From the polar bears of Svalbard to the arctic foxes of the more central regions, Norway holidays boast a variety of ways to view Arctic wildlife in its natural – and stunning – habitat. Wildlife tourism lets you see another side of Norway, where there is a strong connection with its animal inhabitants.
It’s impossible to miss Norway’s dramatic fjords, whose cragged cliffs cut great swathes into the country’s interior or its majestic glaciers that, over millennia, have oozed down from ancient ice fields. In between, you’ll find stunning mountain passes and, just off the coast, islands buttressed by rocky spires.
Indeed, it’s the Norwegian landscapes that so often grab headlines. However, you don’t have to look much closer to see that they’re populated by thriving ecosystems. Heading the list is Svalbard – a huddle of islands set adrift from continental Norway approximately midway from the North Pole. Here, glaciers account for almost two thirds of the landmass meaning that there are quite literally more polar bears than people.
Svalbard is also home to the considerably rarer walrus, whose breeding grounds are found in the remote extents of the archipelago and are only accessibly on boat day-trips. Back on land, you’ll find a reindeer population roaming wild. While domesticated by the indigenous Sámi people and a common sight across Norway’s north (even wandering further south to the country’s central national parks), on Svalbard you can find herds ranging far and wide.
For some of the world’s largest mammals, head to Andenes whose summer waters are host to minke, humpback and sperm varieties alike. Its perfect conditions for plankton, close to Europe’s continental shelf, have made it one of the best places in the world to spot whales. You’ll also be treated to an abundance of seals and a chance to spot puffins, cormorants and majestic sea eagles.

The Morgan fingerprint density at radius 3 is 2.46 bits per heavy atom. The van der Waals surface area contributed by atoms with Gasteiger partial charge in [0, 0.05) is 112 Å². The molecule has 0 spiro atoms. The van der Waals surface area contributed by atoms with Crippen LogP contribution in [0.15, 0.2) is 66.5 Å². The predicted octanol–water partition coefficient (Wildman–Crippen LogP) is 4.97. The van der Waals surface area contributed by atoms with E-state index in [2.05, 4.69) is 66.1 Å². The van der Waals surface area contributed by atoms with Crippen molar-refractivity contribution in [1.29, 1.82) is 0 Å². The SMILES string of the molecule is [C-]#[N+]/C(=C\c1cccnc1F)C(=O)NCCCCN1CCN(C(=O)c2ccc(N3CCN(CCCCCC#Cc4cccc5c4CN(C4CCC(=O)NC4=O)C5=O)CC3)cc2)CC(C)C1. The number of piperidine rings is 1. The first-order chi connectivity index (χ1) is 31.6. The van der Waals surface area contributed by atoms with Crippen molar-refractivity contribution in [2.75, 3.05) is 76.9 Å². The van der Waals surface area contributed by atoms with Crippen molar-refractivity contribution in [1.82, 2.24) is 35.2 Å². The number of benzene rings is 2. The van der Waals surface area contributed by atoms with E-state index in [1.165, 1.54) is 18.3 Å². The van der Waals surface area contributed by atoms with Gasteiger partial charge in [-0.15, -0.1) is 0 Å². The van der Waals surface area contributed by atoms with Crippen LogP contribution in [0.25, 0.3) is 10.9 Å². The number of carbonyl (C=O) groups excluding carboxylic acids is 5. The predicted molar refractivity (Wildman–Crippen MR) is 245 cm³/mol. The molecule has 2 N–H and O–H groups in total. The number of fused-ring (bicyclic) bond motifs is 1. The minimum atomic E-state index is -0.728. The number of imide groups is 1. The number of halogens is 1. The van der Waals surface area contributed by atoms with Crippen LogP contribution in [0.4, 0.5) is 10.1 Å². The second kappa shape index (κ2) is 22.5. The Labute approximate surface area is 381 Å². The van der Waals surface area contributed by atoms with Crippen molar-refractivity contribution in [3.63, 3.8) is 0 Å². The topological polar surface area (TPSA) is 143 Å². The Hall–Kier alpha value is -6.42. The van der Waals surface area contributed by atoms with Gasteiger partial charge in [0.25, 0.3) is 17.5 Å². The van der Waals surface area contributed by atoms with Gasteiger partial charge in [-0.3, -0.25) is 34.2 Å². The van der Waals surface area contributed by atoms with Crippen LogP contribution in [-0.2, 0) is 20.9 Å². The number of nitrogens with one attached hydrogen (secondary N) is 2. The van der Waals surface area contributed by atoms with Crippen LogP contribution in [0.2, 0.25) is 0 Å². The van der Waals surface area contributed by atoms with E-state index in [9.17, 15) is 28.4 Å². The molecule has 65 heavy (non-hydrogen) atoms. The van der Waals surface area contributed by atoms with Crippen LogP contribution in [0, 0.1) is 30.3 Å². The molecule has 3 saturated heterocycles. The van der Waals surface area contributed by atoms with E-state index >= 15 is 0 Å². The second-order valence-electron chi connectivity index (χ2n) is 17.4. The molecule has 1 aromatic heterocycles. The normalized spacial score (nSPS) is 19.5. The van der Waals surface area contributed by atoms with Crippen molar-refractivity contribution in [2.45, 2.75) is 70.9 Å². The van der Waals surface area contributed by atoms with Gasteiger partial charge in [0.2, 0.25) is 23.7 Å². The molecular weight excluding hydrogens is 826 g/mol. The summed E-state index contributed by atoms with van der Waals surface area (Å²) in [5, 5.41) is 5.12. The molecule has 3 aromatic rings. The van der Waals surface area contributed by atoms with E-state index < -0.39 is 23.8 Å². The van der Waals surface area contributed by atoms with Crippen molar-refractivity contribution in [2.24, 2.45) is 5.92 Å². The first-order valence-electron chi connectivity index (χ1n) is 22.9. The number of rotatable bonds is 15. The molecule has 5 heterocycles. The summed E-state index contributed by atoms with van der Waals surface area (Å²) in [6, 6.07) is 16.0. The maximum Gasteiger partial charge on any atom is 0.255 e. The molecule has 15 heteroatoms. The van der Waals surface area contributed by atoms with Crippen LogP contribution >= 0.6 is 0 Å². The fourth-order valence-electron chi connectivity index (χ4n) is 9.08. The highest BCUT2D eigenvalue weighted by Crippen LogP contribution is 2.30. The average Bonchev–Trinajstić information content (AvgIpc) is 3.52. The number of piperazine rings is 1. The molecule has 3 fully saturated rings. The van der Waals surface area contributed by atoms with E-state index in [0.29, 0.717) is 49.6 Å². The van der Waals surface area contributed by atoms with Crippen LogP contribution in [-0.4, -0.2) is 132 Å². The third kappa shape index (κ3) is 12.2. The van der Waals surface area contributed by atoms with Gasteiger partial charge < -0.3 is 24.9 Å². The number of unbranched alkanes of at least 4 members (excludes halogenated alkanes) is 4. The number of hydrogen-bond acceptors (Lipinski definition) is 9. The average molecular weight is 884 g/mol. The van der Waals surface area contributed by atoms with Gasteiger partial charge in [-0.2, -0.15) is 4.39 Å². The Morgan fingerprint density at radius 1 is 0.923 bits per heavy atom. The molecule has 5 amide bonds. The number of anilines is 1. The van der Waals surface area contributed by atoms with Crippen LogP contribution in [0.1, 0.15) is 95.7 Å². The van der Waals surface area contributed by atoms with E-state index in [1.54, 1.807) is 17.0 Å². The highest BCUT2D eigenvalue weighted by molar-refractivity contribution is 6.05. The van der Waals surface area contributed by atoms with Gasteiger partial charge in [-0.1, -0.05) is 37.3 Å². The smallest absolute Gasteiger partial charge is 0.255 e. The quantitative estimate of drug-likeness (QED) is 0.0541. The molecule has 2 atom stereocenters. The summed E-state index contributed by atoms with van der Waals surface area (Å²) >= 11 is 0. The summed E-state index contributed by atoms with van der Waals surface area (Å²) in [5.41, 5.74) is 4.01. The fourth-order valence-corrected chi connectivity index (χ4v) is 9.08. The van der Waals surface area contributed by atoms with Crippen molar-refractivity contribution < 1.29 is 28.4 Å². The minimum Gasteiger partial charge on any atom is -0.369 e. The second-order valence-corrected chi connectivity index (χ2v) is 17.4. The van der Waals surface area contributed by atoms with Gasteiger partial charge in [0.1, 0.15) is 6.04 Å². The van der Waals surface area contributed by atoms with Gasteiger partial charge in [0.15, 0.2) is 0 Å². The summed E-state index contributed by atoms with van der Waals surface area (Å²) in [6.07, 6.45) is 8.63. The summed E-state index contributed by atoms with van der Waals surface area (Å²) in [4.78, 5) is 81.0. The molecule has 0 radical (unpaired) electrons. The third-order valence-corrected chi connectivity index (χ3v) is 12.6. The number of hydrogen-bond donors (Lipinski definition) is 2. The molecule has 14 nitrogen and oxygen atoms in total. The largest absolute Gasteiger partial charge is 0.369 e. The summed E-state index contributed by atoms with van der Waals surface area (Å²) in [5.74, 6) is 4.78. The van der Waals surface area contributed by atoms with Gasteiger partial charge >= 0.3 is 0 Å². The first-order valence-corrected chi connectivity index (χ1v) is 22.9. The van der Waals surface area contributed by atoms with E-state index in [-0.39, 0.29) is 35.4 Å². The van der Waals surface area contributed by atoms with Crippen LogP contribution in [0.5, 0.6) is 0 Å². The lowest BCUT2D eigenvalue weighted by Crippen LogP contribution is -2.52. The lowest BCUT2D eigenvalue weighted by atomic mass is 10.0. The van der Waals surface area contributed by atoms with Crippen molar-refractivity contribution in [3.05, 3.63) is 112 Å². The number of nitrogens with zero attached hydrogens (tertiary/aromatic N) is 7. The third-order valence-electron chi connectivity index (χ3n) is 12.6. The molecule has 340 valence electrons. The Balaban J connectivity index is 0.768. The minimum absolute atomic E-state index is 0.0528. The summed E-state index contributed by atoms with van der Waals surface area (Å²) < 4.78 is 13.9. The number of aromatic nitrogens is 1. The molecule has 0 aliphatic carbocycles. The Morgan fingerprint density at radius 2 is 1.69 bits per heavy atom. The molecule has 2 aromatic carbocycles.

Moose and elk
To some, the hardy moose and elk are the species that best represent Norway’s commitment to the rural ideal; there’s something regal about their proud necks and branching antlers. Often sticking to the shelter of the forests of northern Norway – moose burgers are a favourite delicacy – they can be difficult to spot but, if you’re lucky, you might even spy one or two in Oslo.
What’s more, there are so many activities that offer unique perspectives on Norway’s wildlife. Snowmobile excursions reward those who brave the cold with glimpses of arctic foxes while traditional dogsledding is equal parts exhilarating and perfectly scenic. In fact, a winter skiing expeditions on Svalbard is one of the best ways of seeing polar bears while joining a Sámi guide on a wilderness trek is particularly rewarding.